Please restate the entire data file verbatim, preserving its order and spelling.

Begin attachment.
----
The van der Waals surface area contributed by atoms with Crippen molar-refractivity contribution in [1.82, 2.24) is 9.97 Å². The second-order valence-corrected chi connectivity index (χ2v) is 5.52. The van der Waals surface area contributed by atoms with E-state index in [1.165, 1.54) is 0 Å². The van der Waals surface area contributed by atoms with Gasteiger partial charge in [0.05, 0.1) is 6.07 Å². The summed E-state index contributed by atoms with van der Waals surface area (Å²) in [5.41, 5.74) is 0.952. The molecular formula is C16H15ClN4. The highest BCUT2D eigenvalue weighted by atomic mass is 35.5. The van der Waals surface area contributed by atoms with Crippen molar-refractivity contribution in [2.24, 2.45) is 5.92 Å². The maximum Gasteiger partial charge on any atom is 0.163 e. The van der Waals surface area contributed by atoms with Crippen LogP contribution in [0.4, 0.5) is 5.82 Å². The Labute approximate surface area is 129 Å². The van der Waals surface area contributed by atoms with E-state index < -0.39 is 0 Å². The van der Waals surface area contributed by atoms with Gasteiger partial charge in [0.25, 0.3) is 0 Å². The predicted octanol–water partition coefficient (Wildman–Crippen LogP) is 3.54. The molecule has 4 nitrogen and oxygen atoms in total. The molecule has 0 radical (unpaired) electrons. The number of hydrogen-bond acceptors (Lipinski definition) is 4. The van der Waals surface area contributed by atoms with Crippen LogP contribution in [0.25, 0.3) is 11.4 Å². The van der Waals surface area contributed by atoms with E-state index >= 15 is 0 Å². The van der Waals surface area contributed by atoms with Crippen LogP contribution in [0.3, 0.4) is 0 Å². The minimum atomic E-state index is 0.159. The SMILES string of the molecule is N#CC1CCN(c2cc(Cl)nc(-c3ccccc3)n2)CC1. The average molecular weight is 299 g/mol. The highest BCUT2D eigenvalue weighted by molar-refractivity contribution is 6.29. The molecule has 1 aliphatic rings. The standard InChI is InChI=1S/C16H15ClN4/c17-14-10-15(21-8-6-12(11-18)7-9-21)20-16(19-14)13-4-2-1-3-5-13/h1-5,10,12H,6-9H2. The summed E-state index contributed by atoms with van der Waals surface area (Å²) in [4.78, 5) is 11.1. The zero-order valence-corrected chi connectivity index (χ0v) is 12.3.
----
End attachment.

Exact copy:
The van der Waals surface area contributed by atoms with Crippen molar-refractivity contribution in [1.82, 2.24) is 9.97 Å². The second-order valence-corrected chi connectivity index (χ2v) is 5.52. The van der Waals surface area contributed by atoms with E-state index in [1.165, 1.54) is 0 Å². The van der Waals surface area contributed by atoms with Gasteiger partial charge in [0.05, 0.1) is 6.07 Å². The summed E-state index contributed by atoms with van der Waals surface area (Å²) in [5.41, 5.74) is 0.952. The molecular formula is C16H15ClN4. The highest BCUT2D eigenvalue weighted by atomic mass is 35.5. The van der Waals surface area contributed by atoms with Crippen molar-refractivity contribution in [2.24, 2.45) is 5.92 Å². The maximum Gasteiger partial charge on any atom is 0.163 e. The van der Waals surface area contributed by atoms with Crippen LogP contribution in [0.4, 0.5) is 5.82 Å². The Labute approximate surface area is 129 Å². The van der Waals surface area contributed by atoms with E-state index < -0.39 is 0 Å². The van der Waals surface area contributed by atoms with Gasteiger partial charge in [0.25, 0.3) is 0 Å². The predicted octanol–water partition coefficient (Wildman–Crippen LogP) is 3.54. The molecule has 4 nitrogen and oxygen atoms in total. The molecule has 0 radical (unpaired) electrons. The number of hydrogen-bond acceptors (Lipinski definition) is 4. The van der Waals surface area contributed by atoms with Crippen LogP contribution in [0.25, 0.3) is 11.4 Å². The van der Waals surface area contributed by atoms with E-state index >= 15 is 0 Å². The van der Waals surface area contributed by atoms with Crippen LogP contribution in [0.3, 0.4) is 0 Å². The minimum atomic E-state index is 0.159. The SMILES string of the molecule is N#CC1CCN(c2cc(Cl)nc(-c3ccccc3)n2)CC1. The average molecular weight is 299 g/mol. The highest BCUT2D eigenvalue weighted by molar-refractivity contribution is 6.29. The molecule has 1 aliphatic rings. The standard InChI is InChI=1S/C16H15ClN4/c17-14-10-15(21-8-6-12(11-18)7-9-21)20-16(19-14)13-4-2-1-3-5-13/h1-5,10,12H,6-9H2. The summed E-state index contributed by atoms with van der Waals surface area (Å²) in [4.78, 5) is 11.1. The zero-order valence-corrected chi connectivity index (χ0v) is 12.3.